Toyota recently announced it is axing the youth-oriented Scion marque after 13 years. One of their first models, a rebadged Japanese-market Toyota bB known as the Scion xB, was an unexpectedly strong seller. It was curious to see such a uniquely Japanese vehicle sell so well in America, but what was even more curious was how an American van became a cult hit in Japan: the Chevrolet Astro.
This lightly modified example I photographed in my old neighborhood of Washington Heights, NY shows how this box-on-wheels can be made to look, dare I say it, rather cool. Many Astros sold in Japan were gray-market models: to get around import tariffs, most were imported as camper vans and then had the camper accoutrements ripped out once they arrived. Japanese buyers liked their size and practicality and were enthusiastic customizers of their American lifestyle vans.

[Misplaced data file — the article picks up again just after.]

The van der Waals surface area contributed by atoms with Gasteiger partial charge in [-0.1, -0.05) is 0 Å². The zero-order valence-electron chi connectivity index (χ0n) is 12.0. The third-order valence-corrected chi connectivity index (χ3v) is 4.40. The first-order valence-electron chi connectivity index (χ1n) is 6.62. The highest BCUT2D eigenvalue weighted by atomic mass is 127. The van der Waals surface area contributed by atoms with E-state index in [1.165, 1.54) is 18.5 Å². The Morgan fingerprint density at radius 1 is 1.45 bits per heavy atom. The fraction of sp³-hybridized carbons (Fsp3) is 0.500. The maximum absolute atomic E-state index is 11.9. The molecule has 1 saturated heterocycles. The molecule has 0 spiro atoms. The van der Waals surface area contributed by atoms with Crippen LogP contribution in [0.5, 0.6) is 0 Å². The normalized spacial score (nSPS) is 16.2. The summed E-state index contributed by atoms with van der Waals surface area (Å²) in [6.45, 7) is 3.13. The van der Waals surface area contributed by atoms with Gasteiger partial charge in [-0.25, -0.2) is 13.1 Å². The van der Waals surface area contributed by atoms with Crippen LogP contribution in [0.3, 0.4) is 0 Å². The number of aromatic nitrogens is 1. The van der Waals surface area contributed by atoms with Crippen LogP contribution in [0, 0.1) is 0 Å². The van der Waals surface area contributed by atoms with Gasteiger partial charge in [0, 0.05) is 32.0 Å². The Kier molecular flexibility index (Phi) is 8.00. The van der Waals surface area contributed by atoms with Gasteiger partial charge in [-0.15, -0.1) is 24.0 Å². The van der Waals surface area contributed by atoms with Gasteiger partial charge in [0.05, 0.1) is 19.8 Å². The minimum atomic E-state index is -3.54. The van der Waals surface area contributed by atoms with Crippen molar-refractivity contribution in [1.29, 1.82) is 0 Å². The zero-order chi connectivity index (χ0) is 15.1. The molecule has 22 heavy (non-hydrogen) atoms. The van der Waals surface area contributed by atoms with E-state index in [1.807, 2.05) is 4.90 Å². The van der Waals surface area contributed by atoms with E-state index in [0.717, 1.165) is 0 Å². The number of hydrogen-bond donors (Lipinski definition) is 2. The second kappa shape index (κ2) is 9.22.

This Astro I photographed nearby in Inwood shows more accurately how this mid-sized van was perceived by American consumers. A sturdy workhorse, not as large and unwieldy as a full-size Chevrolet van, many of these Astros still roam neighborhoods like Inwood, driven by fruit vendors, electricians and handymen. The bluff-fronted 1995-2005 models are more common, but they’re scarcely different underneath from the 1985-94 models. See, GM perceived the Astro (and its GMC Safari twin) as a competitor to Chrysler’s 1984 minivans but when they realized the market disagreed, they launched the front-wheel-drive U-Body minivans and left the Astro in a state of arrested development. For twenty years, the Astro had a thankless role in GM’s lineup and after withering on the vine for years and seeing sales fall, in 2005 it was axed with no replacement. How nice, then, to see the Astro had a second life and a fresh sense of appreciation.